After I had added a narrow black binding to the piece I decided that I really wanted the whole thing a bit bigger. So I cut another piece of Timtex a couple of inches larger on each side than the original. I fused matching fabric around all sides to simulate a border and placed it under the front piece. I was able to stitch the two pieces together just next to the black binding of the front piece and had no problem stitching through all layers. I folded the border fabric to the back and covered the back with another piece of fabric that I sewed in place by hand.

Here are a few more pictures of the embroidery.

fish 1         fish 2

If you have any questions, please ask in the comment section.

My email address is on my website: You can find it in the Contact tab.



New digital quilting designs

Athletic Shoes 2       Athletic Shoes 1  SP-016-Athletic-shoes

First of all a quilting pattern I designed for Diane Bennett-Meyer in Australia a month or so ago (maybe a bit more – time passes so quickly). Diane needed a special design for a quilt she made for a teenage relative who just loves a certain brand of shoes. The quilt turned out great, cheerful and colorful and the quilting looks great too. Diane was so pleased with the result that she sent me these photos. Thank you Diane. I am sure the recipient will be very happy with the gift.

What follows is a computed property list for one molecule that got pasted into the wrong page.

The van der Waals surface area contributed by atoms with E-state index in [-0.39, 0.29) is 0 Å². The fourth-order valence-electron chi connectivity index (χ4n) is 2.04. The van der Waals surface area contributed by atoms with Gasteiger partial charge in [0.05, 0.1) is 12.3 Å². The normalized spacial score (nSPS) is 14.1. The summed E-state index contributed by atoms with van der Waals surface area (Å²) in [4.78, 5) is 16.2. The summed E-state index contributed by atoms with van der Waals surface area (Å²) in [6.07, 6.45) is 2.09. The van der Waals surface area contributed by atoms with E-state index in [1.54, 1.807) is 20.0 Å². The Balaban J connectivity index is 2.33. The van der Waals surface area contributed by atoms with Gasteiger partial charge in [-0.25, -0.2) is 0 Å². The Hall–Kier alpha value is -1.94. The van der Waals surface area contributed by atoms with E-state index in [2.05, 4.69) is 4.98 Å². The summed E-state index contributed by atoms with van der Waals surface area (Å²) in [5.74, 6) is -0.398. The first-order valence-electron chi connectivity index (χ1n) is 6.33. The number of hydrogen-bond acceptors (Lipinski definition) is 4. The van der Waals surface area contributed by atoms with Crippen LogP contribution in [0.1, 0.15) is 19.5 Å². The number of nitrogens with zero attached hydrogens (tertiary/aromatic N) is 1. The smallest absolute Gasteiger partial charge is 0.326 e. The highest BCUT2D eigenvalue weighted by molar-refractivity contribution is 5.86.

Then I have some designs I released just a few days ago:

SCF-503-Carols-Feathers  SCF-502-Danas-Feathers  SCF-507-Friedas-Feathers-rev

SCF-505-Friedas-Feather-Block  SCF-504-Friedas-Feather-Triangle   SCF-506-Friedas-Feather-Frame

As a Thanksgivings Special these 6 feather files are available as a package for only $30.00 through December 6, 2014 or as singles at the regular price of $10.00 each.

Details can be found at or enter the item number in the search box on my website.


All designs and other content are copyright protected and/or Georgette Dell’Orco.

Quilt borders – seminole piecing

Hanging Gardens

Sometimes, once a quilt top is finished, all we want to do is add a plain border or two. Many times they frame the quilt top very nicely, but a pieced border can add something special. Pieced borders do not have to difficult if you use Seminole piecing and there are many variations possible depending on the width of the strips used.  Hanging Gardens, the quilt shown above is one example.  I designed and pieced that quilt several years ago for Cozy Quilt Designs and the expert instructions were written by the owner, Daniela Stout, my daughter.

Here is an example of how the border was pieced:

seminole piecing